CC-C exploring seven-period class schedule for high school


By Cory Smith • Last Updated 9:18 pm on Friday, May 16, 2014

Members of the Carson City-Crystal Area Schools Board of Education listen to a presentation Monday evening about the possibility of creating a seven-period schedule for students at Carson City-Crystal High School. — Daily News/Cory Smith

CARSON CITY — Teachers and students at Carson City-Crystal High School who would like the opportunity take more elective courses may soon get their wish.

According to High School Principal Duane Lyons, school officials are researching and are in preliminary talks about expanding the current six-period high school schedule to seven periods, adding one more class to each students’ daily workload.

During Monday evening’s Carson City-Crystal Area Schools Board of Education meeting, Lyons presented the board with an update on what a seven-period schedule would look like for students at the high school.

“We are looking for ways to provide more opportunities for students,” he said. “Inevitably when you do that, scheduling is going to come up.”

Lyons said the current system of six classes and a half-hour “seminar” period is effective, but not necessarily the best fit for a curriculum that has changed dramatically in the past few years due to state regulations.

Carson City-Crystal High School Principal Duane Lyons delivers a presentation Monday evening on the possibility of the high school switching to a seven-period schedule for its students and teachers. — Daily News/Cory Smith

He said with the increased requirements brought on by the state to include four years of English, math, science and social studies classes, the availability for elective classes such as band has decreased.

“This would give students more opportunities,” he said. “We feel that the seven-period day has more advantages for everyone.”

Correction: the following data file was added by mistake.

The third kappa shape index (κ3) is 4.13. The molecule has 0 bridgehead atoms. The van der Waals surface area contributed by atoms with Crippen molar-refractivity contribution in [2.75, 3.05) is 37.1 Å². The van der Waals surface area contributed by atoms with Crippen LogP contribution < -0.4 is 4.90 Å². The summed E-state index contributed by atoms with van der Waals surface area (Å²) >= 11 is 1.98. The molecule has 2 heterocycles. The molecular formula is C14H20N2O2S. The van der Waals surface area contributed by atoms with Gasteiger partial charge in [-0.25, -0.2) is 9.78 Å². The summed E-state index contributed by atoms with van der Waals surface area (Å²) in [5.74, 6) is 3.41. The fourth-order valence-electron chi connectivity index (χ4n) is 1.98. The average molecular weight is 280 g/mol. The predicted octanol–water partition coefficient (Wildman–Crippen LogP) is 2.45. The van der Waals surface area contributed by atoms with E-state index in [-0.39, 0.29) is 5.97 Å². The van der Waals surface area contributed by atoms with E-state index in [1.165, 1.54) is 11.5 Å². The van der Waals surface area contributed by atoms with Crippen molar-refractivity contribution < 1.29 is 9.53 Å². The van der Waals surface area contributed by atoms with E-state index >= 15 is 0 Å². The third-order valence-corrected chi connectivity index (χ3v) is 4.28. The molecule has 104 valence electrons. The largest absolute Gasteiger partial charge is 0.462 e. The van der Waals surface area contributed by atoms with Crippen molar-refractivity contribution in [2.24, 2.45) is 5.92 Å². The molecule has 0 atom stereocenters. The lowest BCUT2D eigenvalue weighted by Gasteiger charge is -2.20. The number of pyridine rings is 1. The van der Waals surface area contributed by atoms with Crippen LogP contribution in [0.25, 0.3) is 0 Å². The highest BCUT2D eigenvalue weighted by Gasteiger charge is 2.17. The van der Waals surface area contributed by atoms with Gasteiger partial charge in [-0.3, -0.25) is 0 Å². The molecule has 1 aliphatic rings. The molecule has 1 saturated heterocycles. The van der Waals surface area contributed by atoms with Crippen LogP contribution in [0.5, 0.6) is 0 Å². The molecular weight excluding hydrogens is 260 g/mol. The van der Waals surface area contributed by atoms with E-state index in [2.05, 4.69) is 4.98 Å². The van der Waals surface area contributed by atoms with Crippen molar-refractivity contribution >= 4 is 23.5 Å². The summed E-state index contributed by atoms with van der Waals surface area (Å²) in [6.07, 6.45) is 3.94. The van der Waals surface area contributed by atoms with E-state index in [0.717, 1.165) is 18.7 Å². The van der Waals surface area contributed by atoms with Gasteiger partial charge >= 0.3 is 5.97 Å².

According to Lyons, the seven-period schedule could open additional electives that were recently discontinued, such as art, which 25 percent of the student body has requested be a class for the upcoming school year.

Lyons also said the seminar period is more focused on and designed for students who are struggling, rather than students on all levels.

“At times it’s been quite successful in identifying students who are having difficulty, allowing those students to get extra attention from teachers,” he said. “But we need to do something that’s going to be helpful for all students. When the seminar is working at its best, the upper two-thirds of students aren’t really getting the bang for their buck in the time they are spending in school.”

Lyons said by implementing a seven-period day, students who need extra attention can still be targeted for extra help without holding back students who could be challenged with additional coursework instead.

“We can target students who need extra attention and place them with the teachers that they need intervention with, whether it be math, science or writing,” he said. “It would also help the other two thirds of students who aren’t at risk by providing them with more opportunities. We can provide more dual enrollment opportunities and more career center opportunities. For those students who feel themselves that they want to have a college experience, we can help provide that for them as well.”

With additional of an extra period, Lyons said there would be more openings for sections of classes, which would likely reduce the class size as well.

For example, class sizes would be expected to drop for classes that may only offer two sections with 35 students each. Those classes instead would expect to expand to three sections with 20-25 students each.

Superintendent Kevin Murphy said a seven-period schedule for the high school is still just in a stage of evaluation.

“Right now these are just preliminary talk about a seven-period day,” he said. “We’ll be working as we have with the teachers’ union to make that transition if that’s the desire.”

Also at Monday’s meeting, the school board voted unanimously to approve the Montcalm Area Intermediate School District (MAISD) 2014-2015 budget.

“Yearly the intermediate school district has to present to each local school district their general fund budget for the upcoming year,” Murphy said. “The one advantage we saw this year, with the special education millage passing, we will not have to explore, if at all, a “build back” model (to support them). That is exciting. That is a real positive. We wont see that hit out of our general fund for next year.”

The MAISD budget showed revenues coming in at $3,912,240 with $4,577,498 in expenditures for a deficit budget of $665,258. After a transfer of funds of $417,000, the budget remains at a deficit of $247,858, which will leave the MAISD with a healthy fund balance of $371,444.

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